Theresa May is dragging the UK under. This time Scotland must cut the rope | George Monbiot

Britain is politically dead from the neck down. Leaving the union may be risky, but staying is worse

Here is the question the people of Scotland will face in the next independence referendum: when England falls out of the boat like a block of concrete, do you want your foot tied to it?

It would be foolish to deny that there are risks in leaving the United Kingdom. Scotlands economy is weak, not least because it has failed to wean itself off North Sea oil. There are major questions, not yet resolved, about the currency it would use; its trading relationship with the rump of the UK; and its association with the European Union, which its likely to try to rejoin.

But the risks of staying are as great or greater. Ministers are already trying to reconcile us to the possibility of falling out of the EU without a deal. If this happens, Britain would be the only one of the G20 nations without special access to EU trade a very destructive outcome leading to mutually assured damage for the EU and the UK, according to the Commons foreign affairs committee. As the government has a weak hand, an obsession with past glories and an apparent yearning for a heroic gesture of self-destruction, this is not an unlikely result.

On the eve of the first independence referendum, in September 2014, David Cameron exhorted the people of Scotland to ask themselves: Will my family and I truly be better off by going it alone? Will we really be more safe and secure? Thanks to his machinations, the probable answer is now: yes.

In admonishing Scotland for seeking to protect itself from this chaos, the government applies a simple rule: whatever you say about Britains relationship with Europe, say the opposite about Scotlands relationship with Britain.

In her speech to the Scottish Conservatives spring conference, Theresa May observed that one of the driving forces behind the unions creation was the remorseless logic that greater economic strength and security come from being united. She was talking about the UK, but the same remorseless logic applies to the EU. In this case, however, she believes that our strength and security will be enhanced by leaving. Politics is not a game, and government is not a platform from which to pursue constitutional obsessions, she stormed to which you can only assent.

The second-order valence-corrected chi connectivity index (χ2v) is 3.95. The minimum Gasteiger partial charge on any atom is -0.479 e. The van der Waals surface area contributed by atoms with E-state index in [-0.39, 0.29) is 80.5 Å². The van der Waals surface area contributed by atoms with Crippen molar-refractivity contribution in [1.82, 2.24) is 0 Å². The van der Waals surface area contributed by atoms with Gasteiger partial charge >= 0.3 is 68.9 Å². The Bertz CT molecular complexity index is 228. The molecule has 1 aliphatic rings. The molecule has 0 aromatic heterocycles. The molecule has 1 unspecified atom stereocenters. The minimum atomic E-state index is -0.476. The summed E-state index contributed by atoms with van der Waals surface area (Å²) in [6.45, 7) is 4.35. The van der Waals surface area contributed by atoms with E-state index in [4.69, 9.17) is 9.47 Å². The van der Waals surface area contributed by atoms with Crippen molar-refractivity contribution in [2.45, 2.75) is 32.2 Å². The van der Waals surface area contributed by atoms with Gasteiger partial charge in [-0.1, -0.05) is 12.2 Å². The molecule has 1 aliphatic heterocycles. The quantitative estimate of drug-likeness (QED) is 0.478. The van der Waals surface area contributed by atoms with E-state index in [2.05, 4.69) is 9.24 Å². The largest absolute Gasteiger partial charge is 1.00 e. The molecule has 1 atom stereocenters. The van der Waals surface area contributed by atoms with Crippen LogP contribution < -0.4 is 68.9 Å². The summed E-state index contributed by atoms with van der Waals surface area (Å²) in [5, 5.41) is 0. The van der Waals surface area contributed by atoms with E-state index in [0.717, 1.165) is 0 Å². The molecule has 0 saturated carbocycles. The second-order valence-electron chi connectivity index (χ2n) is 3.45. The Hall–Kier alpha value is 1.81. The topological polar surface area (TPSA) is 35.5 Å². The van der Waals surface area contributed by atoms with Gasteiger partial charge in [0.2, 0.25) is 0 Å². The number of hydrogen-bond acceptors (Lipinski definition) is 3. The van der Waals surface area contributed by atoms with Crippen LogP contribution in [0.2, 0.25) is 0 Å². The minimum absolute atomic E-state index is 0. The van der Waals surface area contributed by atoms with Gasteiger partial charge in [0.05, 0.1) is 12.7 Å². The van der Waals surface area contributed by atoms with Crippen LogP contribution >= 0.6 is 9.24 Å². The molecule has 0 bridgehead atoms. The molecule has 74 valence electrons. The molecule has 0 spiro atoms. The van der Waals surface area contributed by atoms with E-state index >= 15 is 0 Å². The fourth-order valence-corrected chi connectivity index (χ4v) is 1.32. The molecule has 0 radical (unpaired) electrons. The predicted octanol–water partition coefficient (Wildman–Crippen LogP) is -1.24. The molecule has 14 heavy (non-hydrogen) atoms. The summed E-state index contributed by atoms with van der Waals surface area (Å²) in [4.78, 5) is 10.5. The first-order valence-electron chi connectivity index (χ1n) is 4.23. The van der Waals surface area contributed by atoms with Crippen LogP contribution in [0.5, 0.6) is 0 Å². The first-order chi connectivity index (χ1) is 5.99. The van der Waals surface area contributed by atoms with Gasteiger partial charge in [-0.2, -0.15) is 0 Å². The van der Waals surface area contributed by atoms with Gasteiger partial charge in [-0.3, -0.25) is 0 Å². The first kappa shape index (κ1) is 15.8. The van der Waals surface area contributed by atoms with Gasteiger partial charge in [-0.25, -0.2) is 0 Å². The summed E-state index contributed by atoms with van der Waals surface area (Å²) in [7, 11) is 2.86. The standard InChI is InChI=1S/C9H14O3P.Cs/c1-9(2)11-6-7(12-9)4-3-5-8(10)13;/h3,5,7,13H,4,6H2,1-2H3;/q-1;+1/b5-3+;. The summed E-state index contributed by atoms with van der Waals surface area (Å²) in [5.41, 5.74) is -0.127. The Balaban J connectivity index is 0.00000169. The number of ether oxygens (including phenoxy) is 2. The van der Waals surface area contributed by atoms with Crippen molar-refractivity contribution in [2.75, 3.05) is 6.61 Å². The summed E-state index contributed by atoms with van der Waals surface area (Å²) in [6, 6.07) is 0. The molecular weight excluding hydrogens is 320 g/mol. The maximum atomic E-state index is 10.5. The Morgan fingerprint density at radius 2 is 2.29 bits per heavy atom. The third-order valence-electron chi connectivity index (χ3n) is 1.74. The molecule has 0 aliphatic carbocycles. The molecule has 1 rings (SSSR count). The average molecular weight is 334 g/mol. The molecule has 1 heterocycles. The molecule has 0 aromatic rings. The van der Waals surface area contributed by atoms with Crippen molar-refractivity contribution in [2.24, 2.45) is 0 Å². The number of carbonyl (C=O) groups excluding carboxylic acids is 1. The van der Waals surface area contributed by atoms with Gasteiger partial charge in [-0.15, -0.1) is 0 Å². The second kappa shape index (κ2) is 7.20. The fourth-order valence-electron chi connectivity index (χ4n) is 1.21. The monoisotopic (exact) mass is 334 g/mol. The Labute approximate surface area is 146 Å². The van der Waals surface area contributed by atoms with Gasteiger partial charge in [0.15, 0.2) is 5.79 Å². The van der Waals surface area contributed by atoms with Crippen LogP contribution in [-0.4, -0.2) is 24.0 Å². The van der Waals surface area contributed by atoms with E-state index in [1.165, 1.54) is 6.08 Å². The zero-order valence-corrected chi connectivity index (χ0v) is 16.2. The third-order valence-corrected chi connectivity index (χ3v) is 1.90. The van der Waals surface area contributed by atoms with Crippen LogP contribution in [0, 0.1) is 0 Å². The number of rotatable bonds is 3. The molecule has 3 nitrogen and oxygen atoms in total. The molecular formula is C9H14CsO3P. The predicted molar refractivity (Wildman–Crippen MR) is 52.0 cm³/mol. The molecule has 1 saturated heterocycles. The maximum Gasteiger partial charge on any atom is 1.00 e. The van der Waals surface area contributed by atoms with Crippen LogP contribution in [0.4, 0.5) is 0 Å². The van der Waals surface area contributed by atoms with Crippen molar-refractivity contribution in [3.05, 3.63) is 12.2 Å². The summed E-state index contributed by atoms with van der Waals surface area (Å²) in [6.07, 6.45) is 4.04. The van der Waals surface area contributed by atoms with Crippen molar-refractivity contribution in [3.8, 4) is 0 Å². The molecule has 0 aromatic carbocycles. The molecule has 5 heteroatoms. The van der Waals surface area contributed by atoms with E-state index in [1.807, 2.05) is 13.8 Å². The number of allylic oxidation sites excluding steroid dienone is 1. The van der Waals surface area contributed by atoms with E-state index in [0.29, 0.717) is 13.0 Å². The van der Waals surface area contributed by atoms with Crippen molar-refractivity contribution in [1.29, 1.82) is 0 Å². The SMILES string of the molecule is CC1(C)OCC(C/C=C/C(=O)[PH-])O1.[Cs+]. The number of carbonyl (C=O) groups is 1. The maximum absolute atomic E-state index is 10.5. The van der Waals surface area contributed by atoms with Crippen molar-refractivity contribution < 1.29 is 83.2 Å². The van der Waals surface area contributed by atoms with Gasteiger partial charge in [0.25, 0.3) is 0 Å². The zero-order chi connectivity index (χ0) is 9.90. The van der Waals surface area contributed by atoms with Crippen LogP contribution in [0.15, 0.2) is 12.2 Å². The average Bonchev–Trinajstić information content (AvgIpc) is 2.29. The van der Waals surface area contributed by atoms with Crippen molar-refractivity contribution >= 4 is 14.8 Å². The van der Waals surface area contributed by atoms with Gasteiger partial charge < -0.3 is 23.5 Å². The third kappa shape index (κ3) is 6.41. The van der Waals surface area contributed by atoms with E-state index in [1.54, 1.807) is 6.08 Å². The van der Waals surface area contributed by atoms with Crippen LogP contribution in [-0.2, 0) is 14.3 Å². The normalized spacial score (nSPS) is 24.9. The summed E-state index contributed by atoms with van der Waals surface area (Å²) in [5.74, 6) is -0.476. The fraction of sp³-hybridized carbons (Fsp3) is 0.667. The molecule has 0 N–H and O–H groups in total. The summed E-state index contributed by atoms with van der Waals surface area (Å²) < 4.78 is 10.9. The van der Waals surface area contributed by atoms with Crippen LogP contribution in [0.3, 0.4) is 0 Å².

A Conservative member of the Scottish parliament, Jamie Greene, complains that a new referendum would force people to vote blind on the biggest political decision a country could face. That is utterly irresponsible. This reminds me of something, but I cant quite put my finger on it.

Before the last Scottish referendum, when the polls suggested that Scotland might choose independence, Boris Johnson, then London mayor, warned that we are on the verge of an utter catastrophe for this country No one has thought any of this through. Now, as foreign secretary, he assures us that we would be perfectly OK if Britain leaves the EU without a deal.

Independence supporters gather in Glasgows George Square after Nicola Sturgeons call for a second referendum. Photograph: Jeff J Mitchell/Getty Images

The frantic attempts by government and press to delegitimise the decision by the Scottish first minister, Nicola Sturgeon, to call for a second independence vote fall flat. Her partys manifesto for the last Scottish election gives her an evident mandate: it would hold another referendum if there is a significant and material change in the circumstances that prevailed in 2014, such as Scotland being taken out of the EU against our will.

Contrast this with Mays position. She has no mandate, from either the general election or the referendum, for leaving the single market and the European customs union. Her intransigence over these issues bends the Conservative manifestos pledge to strengthen and improve devolution for each part of our United Kingdom.


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